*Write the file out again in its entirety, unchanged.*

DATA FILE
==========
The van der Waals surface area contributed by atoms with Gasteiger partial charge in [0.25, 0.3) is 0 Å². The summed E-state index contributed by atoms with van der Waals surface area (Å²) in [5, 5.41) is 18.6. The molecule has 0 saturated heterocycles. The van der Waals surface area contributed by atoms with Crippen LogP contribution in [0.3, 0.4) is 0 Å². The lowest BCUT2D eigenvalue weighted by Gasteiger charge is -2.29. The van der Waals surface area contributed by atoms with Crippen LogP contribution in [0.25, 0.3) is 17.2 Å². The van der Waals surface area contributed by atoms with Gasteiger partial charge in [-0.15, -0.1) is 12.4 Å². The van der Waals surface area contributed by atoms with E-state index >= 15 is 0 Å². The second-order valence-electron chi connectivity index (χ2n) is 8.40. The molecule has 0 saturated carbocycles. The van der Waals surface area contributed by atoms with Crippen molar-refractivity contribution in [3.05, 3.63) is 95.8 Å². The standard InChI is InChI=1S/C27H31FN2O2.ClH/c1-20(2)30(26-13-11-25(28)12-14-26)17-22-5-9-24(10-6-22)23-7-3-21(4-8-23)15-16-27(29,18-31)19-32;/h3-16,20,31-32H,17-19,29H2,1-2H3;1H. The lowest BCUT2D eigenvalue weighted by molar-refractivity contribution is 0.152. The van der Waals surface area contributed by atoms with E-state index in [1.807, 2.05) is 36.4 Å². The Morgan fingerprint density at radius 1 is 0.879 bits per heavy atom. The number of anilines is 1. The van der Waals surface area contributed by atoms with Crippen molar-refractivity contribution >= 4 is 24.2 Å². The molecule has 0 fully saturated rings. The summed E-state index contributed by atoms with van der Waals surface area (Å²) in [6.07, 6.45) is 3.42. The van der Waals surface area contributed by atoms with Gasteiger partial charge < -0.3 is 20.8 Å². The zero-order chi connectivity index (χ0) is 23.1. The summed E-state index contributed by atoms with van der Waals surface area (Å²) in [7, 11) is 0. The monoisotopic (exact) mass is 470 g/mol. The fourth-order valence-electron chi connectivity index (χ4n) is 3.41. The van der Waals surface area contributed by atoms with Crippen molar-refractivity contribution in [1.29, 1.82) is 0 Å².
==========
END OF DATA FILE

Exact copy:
The van der Waals surface area contributed by atoms with Gasteiger partial charge in [0.25, 0.3) is 0 Å². The summed E-state index contributed by atoms with van der Waals surface area (Å²) in [5, 5.41) is 18.6. The molecule has 0 saturated heterocycles. The van der Waals surface area contributed by atoms with Crippen LogP contribution in [0.3, 0.4) is 0 Å². The lowest BCUT2D eigenvalue weighted by Gasteiger charge is -2.29. The van der Waals surface area contributed by atoms with Crippen LogP contribution in [0.25, 0.3) is 17.2 Å². The van der Waals surface area contributed by atoms with Gasteiger partial charge in [-0.15, -0.1) is 12.4 Å². The van der Waals surface area contributed by atoms with E-state index >= 15 is 0 Å². The second-order valence-electron chi connectivity index (χ2n) is 8.40. The molecule has 0 saturated carbocycles. The van der Waals surface area contributed by atoms with Crippen molar-refractivity contribution in [3.05, 3.63) is 95.8 Å². The standard InChI is InChI=1S/C27H31FN2O2.ClH/c1-20(2)30(26-13-11-25(28)12-14-26)17-22-5-9-24(10-6-22)23-7-3-21(4-8-23)15-16-27(29,18-31)19-32;/h3-16,20,31-32H,17-19,29H2,1-2H3;1H. The lowest BCUT2D eigenvalue weighted by molar-refractivity contribution is 0.152. The van der Waals surface area contributed by atoms with E-state index in [1.807, 2.05) is 36.4 Å². The Morgan fingerprint density at radius 1 is 0.879 bits per heavy atom. The number of anilines is 1. The van der Waals surface area contributed by atoms with Crippen molar-refractivity contribution >= 4 is 24.2 Å². The molecule has 0 fully saturated rings. The summed E-state index contributed by atoms with van der Waals surface area (Å²) in [6.07, 6.45) is 3.42. The van der Waals surface area contributed by atoms with Gasteiger partial charge < -0.3 is 20.8 Å². The zero-order chi connectivity index (χ0) is 23.1. The summed E-state index contributed by atoms with van der Waals surface area (Å²) in [7, 11) is 0. The monoisotopic (exact) mass is 470 g/mol. The fourth-order valence-electron chi connectivity index (χ4n) is 3.41. The van der Waals surface area contributed by atoms with Crippen molar-refractivity contribution in [1.29, 1.82) is 0 Å².